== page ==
The Board Room Accountability Project led by New York City Comptroller Scott Stringer, begun last year, gets to the heart of investor concerns about board oversight. It seeks the right for groups holding large stakes in companies to nominate directors on corporate-issued proxy statements—“proxy access.” The comptroller targeted companies with low levels of board diversity, high carbon intensity and low investor support for executive pay packages and filed resolutions at 75 companies in 2015 and 72 in 2016. As of June 2016, 230 companies have enacted what the comptroller’s office calls “meaningful proxy access,” a huge jump from only six at the start of the campaign in November 2014. Thirty-six of the proposals this year were resubmissions at companies that had yet to enact the requested reform, while 36 were new recipients. Full coverage of this issue is beyond the scope of this report but it will remain a matter of keen interest to many in the future, where for the first time in 2017 we may see large investor groups offer up their own board nominees on company proxy statements. Despite the rapid adoption of proxy access rights, not all is pacific: Reaction also includes a new set of principles this month from The Business Roundtable, the association of prominent CEOs, which asserts that investors should not use the shareholder proposal process to “pursue social or political agendas that are largely unrelated and/or immaterial to the company’s business, even if permitted by the proxy rules.”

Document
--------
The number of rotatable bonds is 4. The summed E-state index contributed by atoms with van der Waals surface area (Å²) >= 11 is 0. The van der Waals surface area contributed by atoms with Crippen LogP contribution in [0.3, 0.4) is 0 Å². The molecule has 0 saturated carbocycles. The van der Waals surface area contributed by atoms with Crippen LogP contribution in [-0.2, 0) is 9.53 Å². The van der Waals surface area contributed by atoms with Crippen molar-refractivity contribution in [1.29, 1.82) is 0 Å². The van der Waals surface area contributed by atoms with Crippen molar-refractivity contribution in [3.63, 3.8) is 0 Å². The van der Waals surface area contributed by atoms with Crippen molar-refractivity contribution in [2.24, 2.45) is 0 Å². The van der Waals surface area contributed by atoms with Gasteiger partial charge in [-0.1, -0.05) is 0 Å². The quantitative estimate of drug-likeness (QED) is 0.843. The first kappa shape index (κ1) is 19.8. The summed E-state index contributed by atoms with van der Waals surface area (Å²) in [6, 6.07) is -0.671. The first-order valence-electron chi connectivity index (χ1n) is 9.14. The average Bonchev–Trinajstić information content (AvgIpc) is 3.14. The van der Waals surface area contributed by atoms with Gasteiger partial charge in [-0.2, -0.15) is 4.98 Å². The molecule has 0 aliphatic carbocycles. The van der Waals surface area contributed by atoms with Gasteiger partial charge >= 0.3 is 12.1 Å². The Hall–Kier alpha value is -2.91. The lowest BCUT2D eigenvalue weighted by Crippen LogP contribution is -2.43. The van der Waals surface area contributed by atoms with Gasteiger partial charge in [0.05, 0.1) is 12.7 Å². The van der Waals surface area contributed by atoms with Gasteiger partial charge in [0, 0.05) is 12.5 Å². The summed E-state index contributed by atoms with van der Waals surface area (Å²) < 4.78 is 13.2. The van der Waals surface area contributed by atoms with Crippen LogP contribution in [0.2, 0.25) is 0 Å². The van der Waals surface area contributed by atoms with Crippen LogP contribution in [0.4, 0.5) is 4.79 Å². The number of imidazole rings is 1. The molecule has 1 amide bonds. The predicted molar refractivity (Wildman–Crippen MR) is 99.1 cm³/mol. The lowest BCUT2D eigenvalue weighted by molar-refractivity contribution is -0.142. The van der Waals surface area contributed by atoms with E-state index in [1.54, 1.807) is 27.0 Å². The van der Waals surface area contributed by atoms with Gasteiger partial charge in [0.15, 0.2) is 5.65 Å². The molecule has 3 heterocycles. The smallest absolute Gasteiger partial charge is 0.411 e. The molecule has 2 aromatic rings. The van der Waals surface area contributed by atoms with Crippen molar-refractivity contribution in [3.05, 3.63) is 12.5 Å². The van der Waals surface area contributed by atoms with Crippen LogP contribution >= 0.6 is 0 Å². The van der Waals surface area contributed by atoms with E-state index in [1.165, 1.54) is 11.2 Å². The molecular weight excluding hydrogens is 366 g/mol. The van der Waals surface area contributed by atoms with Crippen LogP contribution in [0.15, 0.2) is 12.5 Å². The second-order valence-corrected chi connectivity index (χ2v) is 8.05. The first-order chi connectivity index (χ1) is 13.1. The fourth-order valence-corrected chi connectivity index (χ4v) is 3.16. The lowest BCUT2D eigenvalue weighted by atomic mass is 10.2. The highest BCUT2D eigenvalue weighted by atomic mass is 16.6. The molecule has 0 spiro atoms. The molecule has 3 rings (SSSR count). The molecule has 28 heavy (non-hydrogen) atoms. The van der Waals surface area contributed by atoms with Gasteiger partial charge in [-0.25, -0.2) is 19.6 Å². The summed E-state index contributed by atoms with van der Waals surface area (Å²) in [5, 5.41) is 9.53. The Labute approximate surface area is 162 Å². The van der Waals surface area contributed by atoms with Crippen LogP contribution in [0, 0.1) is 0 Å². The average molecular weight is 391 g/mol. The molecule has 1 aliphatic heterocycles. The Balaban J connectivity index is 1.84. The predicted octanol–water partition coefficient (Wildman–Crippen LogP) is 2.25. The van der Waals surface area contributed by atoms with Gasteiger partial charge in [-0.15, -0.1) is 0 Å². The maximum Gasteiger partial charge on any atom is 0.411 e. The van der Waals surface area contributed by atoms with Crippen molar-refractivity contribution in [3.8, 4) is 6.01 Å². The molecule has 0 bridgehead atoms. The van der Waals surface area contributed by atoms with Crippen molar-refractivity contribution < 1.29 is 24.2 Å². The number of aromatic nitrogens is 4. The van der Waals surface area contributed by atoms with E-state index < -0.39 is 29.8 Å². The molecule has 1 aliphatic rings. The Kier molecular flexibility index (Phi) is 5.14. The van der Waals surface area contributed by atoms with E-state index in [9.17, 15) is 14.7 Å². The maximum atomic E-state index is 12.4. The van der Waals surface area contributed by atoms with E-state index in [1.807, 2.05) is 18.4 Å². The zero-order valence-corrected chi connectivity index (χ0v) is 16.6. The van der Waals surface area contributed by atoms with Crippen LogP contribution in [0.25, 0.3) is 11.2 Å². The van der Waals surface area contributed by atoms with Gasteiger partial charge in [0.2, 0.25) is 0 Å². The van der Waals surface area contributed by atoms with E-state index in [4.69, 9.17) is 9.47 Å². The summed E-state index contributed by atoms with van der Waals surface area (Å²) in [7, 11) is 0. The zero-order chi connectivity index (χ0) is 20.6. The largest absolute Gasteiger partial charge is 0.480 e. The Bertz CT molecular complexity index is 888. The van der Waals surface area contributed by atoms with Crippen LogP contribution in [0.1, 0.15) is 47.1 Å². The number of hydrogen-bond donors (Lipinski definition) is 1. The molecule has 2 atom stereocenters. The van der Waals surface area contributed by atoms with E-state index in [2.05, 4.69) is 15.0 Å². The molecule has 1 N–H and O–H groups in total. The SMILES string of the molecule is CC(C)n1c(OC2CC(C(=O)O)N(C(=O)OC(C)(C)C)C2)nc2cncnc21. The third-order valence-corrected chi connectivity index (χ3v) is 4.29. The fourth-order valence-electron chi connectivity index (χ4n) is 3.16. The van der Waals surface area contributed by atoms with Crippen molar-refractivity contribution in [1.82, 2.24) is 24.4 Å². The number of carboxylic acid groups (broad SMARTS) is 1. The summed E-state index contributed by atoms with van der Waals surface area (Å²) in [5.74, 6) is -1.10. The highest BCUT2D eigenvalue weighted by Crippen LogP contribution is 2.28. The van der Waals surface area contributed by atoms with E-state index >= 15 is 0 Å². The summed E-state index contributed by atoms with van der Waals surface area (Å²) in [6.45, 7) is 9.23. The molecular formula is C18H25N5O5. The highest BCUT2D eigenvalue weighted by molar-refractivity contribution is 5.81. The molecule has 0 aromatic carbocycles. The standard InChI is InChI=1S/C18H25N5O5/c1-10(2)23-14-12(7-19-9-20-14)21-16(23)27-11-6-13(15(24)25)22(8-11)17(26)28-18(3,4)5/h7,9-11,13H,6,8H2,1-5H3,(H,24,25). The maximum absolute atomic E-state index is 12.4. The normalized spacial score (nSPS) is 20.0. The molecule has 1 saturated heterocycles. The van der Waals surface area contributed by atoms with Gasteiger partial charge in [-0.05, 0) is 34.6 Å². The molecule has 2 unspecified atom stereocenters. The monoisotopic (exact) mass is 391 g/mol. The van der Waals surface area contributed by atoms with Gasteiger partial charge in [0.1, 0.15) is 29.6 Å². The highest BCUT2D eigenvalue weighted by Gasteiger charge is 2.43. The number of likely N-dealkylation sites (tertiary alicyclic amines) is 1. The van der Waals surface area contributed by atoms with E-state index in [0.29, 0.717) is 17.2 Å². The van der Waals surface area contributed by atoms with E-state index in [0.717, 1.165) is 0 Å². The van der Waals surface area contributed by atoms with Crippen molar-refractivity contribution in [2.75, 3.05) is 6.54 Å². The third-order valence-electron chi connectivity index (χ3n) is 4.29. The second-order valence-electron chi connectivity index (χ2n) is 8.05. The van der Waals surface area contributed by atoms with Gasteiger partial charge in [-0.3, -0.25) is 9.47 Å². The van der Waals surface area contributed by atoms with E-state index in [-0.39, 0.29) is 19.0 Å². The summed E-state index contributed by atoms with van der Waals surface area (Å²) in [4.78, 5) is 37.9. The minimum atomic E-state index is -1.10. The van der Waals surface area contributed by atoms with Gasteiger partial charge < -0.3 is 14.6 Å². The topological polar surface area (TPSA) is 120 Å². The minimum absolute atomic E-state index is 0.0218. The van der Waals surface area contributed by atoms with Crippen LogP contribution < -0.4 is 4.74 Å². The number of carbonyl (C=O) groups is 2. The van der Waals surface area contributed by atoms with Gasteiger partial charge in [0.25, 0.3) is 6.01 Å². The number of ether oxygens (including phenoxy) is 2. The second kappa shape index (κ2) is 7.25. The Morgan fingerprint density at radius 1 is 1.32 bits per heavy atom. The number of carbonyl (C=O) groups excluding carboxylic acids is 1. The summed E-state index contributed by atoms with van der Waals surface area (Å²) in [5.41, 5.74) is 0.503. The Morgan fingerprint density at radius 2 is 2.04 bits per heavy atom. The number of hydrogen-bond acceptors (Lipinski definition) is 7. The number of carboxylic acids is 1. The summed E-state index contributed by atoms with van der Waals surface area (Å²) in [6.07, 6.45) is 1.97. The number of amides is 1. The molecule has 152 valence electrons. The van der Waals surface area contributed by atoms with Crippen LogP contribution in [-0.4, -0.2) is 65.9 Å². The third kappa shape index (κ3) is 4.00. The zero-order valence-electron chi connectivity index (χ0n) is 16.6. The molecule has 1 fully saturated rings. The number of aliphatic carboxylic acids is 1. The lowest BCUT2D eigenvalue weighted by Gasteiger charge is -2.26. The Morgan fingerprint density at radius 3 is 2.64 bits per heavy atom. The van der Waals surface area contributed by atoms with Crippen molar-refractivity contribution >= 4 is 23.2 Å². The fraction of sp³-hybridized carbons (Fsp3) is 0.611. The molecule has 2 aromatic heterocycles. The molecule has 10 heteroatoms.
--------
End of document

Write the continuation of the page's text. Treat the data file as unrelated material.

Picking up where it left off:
Sustainability oversight and reporting: At the peak just three years ago in 2014, investors filed 54 resolutions asking companies to produce sustainability reports and/or link sustainability implementation to executive pay. The number fell to only 30 this year, with 18 asking for reports (down from 28 last year), and 12 seeking pay links. The pay links proposals included a new proposition that said falling oil prices and their impact on reserves accounting should be considered in executive pay calculations; it received 6.9 percent at ConocoPhillips and was withdrawn when Chevron said it already does this. Among others, a resolution at struggling Chipotle Mexican Grill earned the most, with 23.3 percent.

Conservatives

There were fewer proposals from political conservatives in 2016—16 instead of the 18 filed last year. The main actor, the National Center for Public Policy Research and its Free Enterprise Project, used a new human rights frame to question company operations in the Arab world, China and India, saying these were inconsistent with the values espoused by Apple and five other companies. It also used NorthStar Asset Management’s political spending values congruency approach from earlier proxy seasons to question other companies’ past support for climate change cap-and-trade and health care reform. Additional proposals from individuals sought to turn back LGBT rights protections. None of the votes was more than 4 percent.